Fielding Graduate University News

Fielding alumna Melle Starsen presents in the US and the UK with research of stereotypes in media

Posted by Hilary Edwards on Fri, Oct 26, 2012

Fielding Graduate University alumna (ELC '11) Melle Starsen, EdD, presents her doctoral research across the United States and United Kingdom.

Starsen started off 2012 by traveling to the University of Oregon in Portland, OR, Loughborough University in Loughborough, UK, and John Moores University in Liverpool, UK presenting her research titled: "Cool to be cruel: Mean-spiritedness in 21st century children's TV sitcoms"  Starsen cites, "Much has been written about the proven negative effects viewing television violence has on children and yet there is another kind of violent role-modeling embedded in an unlikely place: children’s television sitcoms. This content analysis investigated live-action children’s half-hour sitcoms and discovered the presence of relational aggression and superiority humor, both of which rely on brutally treating other humans as inferior. The television characters seek revenge on each other, intentionally make others look bad or stupid, humiliate peers and parents, and are rarely punished for their mean-spiritedness and cruelty. The children’s sitcoms are behavioral blueprints of lies and deceit, as the characters unashamedly cheat others, defraud parents and other adults, and attempt to make peers and teachers look stupid and in the vernacular of the culture, “clueless.” Further, stereotypes are not only presented as acceptable, but are reinforced by frequent inclusion into the action. This study discovered myriad examples of mean-spiritedness and cruelty on the part of characters in the programs, ranging in frequency from 7 to 31.25 per half-hour episode, averaging 33.75 per hour for programs viewed. The study includes recommendations for parents and educators to help offset the possible negative effects of these programs."

For the next part of the year, Starsen began presenting her next topic: "Hidden messages: Archetypes in Blaxploitation Films" at the 2012 Film and History Conference-Film and Myth in Milwaukee, WI in September. Starsen states: "Many movie critics and researchers have rebuked Blaxploitation films (1970-1975) as sexist, racist, and, most of all, degrading to black audiences and the black community.  However, this empirical study of blaxploitation films has determined that far from presenting a negative image of the black community, many of the entries in this genre do in fact provide embedded archetypes that present consistent messages for black audiences about the need to eschew exploitation of their own people and communities and instead, support education, crime-reduction programs, and community outreach to improve the communities. The films, though accused of being violent and brutal, actually present messages about the need for black communities to stand together and right the wrongs of the past by supporting an almost sovereign nation-within-a-nation."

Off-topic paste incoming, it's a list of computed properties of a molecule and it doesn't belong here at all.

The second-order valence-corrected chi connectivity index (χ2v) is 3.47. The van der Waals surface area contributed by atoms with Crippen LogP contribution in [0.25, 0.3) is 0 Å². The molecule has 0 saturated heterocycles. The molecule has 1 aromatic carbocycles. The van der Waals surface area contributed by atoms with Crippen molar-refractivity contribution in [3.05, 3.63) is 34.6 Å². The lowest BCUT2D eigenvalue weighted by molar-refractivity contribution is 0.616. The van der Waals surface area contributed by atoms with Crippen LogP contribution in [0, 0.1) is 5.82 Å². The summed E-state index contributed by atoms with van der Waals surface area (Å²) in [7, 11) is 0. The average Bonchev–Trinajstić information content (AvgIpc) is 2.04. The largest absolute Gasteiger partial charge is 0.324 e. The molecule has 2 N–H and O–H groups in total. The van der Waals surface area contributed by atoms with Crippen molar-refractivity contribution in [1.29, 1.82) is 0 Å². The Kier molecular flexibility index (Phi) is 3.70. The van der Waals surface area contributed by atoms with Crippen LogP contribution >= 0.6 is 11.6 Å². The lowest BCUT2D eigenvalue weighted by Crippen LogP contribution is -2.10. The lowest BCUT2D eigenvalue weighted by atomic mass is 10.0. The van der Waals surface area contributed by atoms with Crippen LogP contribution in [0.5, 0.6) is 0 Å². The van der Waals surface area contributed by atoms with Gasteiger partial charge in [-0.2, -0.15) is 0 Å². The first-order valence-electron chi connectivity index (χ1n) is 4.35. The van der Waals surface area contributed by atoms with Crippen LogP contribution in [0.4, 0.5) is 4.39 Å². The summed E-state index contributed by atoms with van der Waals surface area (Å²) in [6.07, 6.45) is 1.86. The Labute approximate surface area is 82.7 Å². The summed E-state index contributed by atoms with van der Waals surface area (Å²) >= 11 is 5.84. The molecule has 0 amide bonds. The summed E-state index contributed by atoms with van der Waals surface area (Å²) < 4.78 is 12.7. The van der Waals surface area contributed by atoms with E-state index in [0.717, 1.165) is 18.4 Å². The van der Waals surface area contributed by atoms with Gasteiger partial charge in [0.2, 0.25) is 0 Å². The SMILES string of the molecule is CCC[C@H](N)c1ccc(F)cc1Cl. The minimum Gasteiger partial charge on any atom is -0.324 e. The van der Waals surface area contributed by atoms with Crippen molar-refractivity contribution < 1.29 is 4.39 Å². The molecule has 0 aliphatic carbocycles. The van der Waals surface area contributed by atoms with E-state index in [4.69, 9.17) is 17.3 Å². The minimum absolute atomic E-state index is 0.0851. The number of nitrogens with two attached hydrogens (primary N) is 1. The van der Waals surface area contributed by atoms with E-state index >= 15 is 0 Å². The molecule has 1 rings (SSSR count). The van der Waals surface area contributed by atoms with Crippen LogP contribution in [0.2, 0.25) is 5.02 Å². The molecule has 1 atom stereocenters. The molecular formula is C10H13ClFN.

Starsen presented this research at the Midwest Popular Culture Association in Columbus, OH in October along with a second presentation titled "The metamorphosis of modern television news into 'entertainment propaganda" which she is scheduled to present at the upcoming Media and Politics Conference at the University on Bedfordshire, Luton, UK on Nov. 1-2, 2012.  

Starsen currently serves as assistant professor of communication at Upper Iowa University  which has an international and online presence; teaching television history, editing, writing for media, television production, media law and ethics, journalistic and online writing, and public speaking. Previously an instructor in communication for 10 years teaching screenwriting and speech. Published author with two novels, short stories in academic journals, and articles in national publications and journals. TV producer-director-writer at university PBS affiliate for nine years, producing documentary programs and PSAs. Researched, wrote and acted as location unit manager for American documentary on Dr Who. Journalist and freelance writer for 20 years, with articles in publications such as The New York Times. Wrote screenplay that is currently in pre-production. Appeared as extra in two films. Ten years’ experience acting and doing technical work in theatre. Ongoing research interests include: 1) using media such as film in successful college teaching; 2) importing real-life experience into university teaching pedagogy; and 3) researching and studying the millennial generation, so-called “echo boomers,” and their visually-oriented learning styles and short attention spans. Hobbies include photography, fossil hunting and collecting sea pottery shards from the UK.

Tags: Media psychology, conference, social media, international, human development, learning, research